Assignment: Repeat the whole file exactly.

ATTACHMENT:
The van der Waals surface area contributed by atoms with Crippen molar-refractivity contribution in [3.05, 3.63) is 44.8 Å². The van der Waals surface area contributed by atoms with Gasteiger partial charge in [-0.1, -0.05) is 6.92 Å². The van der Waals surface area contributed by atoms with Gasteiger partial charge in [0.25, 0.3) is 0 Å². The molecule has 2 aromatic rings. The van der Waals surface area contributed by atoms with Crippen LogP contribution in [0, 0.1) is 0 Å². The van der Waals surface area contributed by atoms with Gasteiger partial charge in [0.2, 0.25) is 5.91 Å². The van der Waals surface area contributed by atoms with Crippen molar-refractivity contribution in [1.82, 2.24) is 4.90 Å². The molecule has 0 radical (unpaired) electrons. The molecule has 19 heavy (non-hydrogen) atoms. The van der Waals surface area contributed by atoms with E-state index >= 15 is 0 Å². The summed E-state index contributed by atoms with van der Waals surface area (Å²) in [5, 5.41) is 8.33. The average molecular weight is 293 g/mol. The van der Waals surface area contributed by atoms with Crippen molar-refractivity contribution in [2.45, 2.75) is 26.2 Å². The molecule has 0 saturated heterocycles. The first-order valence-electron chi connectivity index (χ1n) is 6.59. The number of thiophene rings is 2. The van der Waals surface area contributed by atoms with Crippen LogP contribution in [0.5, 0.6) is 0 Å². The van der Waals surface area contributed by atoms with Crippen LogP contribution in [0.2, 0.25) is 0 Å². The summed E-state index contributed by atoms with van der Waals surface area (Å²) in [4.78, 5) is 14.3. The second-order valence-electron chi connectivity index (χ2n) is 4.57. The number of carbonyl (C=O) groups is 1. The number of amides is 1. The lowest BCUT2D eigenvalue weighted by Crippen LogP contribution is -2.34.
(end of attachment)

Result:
The van der Waals surface area contributed by atoms with Crippen molar-refractivity contribution in [3.05, 3.63) is 44.8 Å². The van der Waals surface area contributed by atoms with Gasteiger partial charge in [-0.1, -0.05) is 6.92 Å². The van der Waals surface area contributed by atoms with Gasteiger partial charge in [0.25, 0.3) is 0 Å². The molecule has 2 aromatic rings. The van der Waals surface area contributed by atoms with Crippen LogP contribution in [0, 0.1) is 0 Å². The van der Waals surface area contributed by atoms with Gasteiger partial charge in [0.2, 0.25) is 5.91 Å². The van der Waals surface area contributed by atoms with Crippen molar-refractivity contribution in [1.82, 2.24) is 4.90 Å². The molecule has 0 radical (unpaired) electrons. The molecule has 19 heavy (non-hydrogen) atoms. The van der Waals surface area contributed by atoms with E-state index >= 15 is 0 Å². The summed E-state index contributed by atoms with van der Waals surface area (Å²) in [5, 5.41) is 8.33. The average molecular weight is 293 g/mol. The van der Waals surface area contributed by atoms with Crippen molar-refractivity contribution in [2.45, 2.75) is 26.2 Å². The molecule has 0 saturated heterocycles. The first-order valence-electron chi connectivity index (χ1n) is 6.59. The number of thiophene rings is 2. The van der Waals surface area contributed by atoms with Crippen LogP contribution in [0.5, 0.6) is 0 Å². The van der Waals surface area contributed by atoms with Crippen LogP contribution in [0.2, 0.25) is 0 Å². The summed E-state index contributed by atoms with van der Waals surface area (Å²) in [4.78, 5) is 14.3. The second-order valence-electron chi connectivity index (χ2n) is 4.57. The number of carbonyl (C=O) groups is 1. The number of amides is 1. The lowest BCUT2D eigenvalue weighted by Crippen LogP contribution is -2.34.